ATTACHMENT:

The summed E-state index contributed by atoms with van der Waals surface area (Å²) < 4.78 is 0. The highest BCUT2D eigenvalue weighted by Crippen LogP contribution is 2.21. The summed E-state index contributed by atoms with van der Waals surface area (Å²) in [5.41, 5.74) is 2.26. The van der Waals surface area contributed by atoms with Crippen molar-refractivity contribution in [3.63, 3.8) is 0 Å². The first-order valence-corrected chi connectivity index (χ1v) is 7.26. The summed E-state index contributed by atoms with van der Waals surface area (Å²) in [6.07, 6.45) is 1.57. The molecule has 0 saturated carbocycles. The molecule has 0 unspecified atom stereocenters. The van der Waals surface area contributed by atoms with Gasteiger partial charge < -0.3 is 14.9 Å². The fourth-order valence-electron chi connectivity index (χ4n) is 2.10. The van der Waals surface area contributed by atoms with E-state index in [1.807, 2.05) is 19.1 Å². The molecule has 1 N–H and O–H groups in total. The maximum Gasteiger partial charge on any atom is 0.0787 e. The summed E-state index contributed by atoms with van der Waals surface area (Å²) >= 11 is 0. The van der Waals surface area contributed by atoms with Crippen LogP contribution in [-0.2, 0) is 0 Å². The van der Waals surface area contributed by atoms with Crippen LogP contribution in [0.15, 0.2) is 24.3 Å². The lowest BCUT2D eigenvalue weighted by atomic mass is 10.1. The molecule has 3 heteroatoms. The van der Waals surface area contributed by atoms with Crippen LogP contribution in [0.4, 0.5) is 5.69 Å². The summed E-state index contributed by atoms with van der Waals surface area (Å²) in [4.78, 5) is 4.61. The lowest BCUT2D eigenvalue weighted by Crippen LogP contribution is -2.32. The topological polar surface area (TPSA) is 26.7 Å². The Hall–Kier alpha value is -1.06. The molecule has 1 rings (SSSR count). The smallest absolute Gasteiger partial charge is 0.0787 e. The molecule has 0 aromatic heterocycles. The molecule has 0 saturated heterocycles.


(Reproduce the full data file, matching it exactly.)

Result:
The summed E-state index contributed by atoms with van der Waals surface area (Å²) < 4.78 is 0. The highest BCUT2D eigenvalue weighted by Crippen LogP contribution is 2.21. The summed E-state index contributed by atoms with van der Waals surface area (Å²) in [5.41, 5.74) is 2.26. The van der Waals surface area contributed by atoms with Crippen molar-refractivity contribution in [3.63, 3.8) is 0 Å². The first-order valence-corrected chi connectivity index (χ1v) is 7.26. The summed E-state index contributed by atoms with van der Waals surface area (Å²) in [6.07, 6.45) is 1.57. The molecule has 0 saturated carbocycles. The molecule has 0 unspecified atom stereocenters. The van der Waals surface area contributed by atoms with Gasteiger partial charge < -0.3 is 14.9 Å². The fourth-order valence-electron chi connectivity index (χ4n) is 2.10. The van der Waals surface area contributed by atoms with E-state index in [1.807, 2.05) is 19.1 Å². The molecule has 1 N–H and O–H groups in total. The maximum Gasteiger partial charge on any atom is 0.0787 e. The summed E-state index contributed by atoms with van der Waals surface area (Å²) >= 11 is 0. The van der Waals surface area contributed by atoms with Crippen LogP contribution in [-0.2, 0) is 0 Å². The van der Waals surface area contributed by atoms with Crippen LogP contribution in [0.15, 0.2) is 24.3 Å². The lowest BCUT2D eigenvalue weighted by atomic mass is 10.1. The molecule has 3 heteroatoms. The van der Waals surface area contributed by atoms with Crippen LogP contribution in [0.4, 0.5) is 5.69 Å². The summed E-state index contributed by atoms with van der Waals surface area (Å²) in [4.78, 5) is 4.61. The lowest BCUT2D eigenvalue weighted by Crippen LogP contribution is -2.32. The topological polar surface area (TPSA) is 26.7 Å². The Hall–Kier alpha value is -1.06. The molecule has 1 rings (SSSR count). The smallest absolute Gasteiger partial charge is 0.0787 e. The molecule has 0 aromatic heterocycles. The molecule has 0 saturated heterocycles.